AROUND 150 skeletons and the remains of a farmstead have been dug up in Xeresa. Along with the bodies and the building, archaeologists have found six silos, a mediaeval rubbish bin, a kiln and several wells.
They believe the site was a ceramics factory, which was in use in around the 10th century. Some of the shards of ceramic they found were in almost perfect condition, and varnished with green dye made from plants.
They include pieces of jars, plates, bottles and even a nearly-intact toy horse typical of the Islamic era in Spain.
The fascinating find - the first of its kind in the La Safor district - was uncovered whilst excavating a site destined for an industrial estate.
It includes a cemetery of some 3,000 square metres, the remains of a pavement and the foundations of three houses.
The way the skeletons were lying immediately suggested to historians working on the dig that they dated back to the Islamic occupation of Spain, since they had been placed on their right-hand sides, the head pointing in the direction of Mecca and with no adornments, as dictated by Muslim burial rites.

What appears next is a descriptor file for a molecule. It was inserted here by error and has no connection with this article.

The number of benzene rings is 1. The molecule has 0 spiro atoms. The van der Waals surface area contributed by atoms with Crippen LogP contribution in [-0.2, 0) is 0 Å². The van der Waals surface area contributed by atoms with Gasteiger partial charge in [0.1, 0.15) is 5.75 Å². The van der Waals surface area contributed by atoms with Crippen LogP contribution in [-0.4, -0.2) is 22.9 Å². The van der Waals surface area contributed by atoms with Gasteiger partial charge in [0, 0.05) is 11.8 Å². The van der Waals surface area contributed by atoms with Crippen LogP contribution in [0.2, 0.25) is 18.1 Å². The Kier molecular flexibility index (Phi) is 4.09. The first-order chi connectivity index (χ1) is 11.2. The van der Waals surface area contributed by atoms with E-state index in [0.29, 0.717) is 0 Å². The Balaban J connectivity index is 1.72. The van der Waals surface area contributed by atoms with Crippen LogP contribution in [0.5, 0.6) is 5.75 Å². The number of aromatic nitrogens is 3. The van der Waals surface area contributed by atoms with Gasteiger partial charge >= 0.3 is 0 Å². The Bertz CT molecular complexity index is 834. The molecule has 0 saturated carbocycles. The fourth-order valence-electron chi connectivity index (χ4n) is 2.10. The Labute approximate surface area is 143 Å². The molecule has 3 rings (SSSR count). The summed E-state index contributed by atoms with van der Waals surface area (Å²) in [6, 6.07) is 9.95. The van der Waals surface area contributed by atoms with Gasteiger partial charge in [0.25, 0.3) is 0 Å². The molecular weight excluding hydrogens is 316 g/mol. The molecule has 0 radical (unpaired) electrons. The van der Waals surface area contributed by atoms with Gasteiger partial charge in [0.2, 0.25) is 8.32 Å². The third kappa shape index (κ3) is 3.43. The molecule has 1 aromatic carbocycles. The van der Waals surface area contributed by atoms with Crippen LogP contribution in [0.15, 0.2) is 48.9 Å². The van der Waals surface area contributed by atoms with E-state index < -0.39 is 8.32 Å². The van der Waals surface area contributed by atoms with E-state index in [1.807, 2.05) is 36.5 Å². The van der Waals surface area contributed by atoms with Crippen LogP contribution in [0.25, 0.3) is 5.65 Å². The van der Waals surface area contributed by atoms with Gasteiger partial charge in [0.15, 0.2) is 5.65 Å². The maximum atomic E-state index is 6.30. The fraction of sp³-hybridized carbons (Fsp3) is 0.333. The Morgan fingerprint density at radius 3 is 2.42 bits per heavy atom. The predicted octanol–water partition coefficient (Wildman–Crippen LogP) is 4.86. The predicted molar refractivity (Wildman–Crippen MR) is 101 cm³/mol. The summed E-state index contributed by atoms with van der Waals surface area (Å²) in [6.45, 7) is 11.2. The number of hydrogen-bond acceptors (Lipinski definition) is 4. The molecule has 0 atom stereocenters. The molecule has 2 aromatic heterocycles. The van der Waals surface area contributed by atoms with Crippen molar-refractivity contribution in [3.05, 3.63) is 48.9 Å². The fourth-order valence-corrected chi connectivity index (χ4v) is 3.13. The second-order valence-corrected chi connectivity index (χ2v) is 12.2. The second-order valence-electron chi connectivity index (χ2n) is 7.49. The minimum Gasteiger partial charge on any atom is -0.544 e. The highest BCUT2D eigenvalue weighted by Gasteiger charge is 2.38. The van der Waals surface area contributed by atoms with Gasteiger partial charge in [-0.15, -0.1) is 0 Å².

Only one of the bodies - that of a female - was wearing a bronze ring on her finger, which suggested she was an 'outsider' to the local community.
The first phase of the necropolis dug up is believed to be around 1,100 years old, whilst the second seems to date from the late 13th and early 14th century.
Here, the bodies are lying face up and some inside what is left of wooden coffins, suggesting the Christian re-conquerors had occupied the area by then.
The high number of bodies concentrated in one area is thought to be the result of various breakouts of plague and pestilence, as well as warlike activity, in the mid-14th century.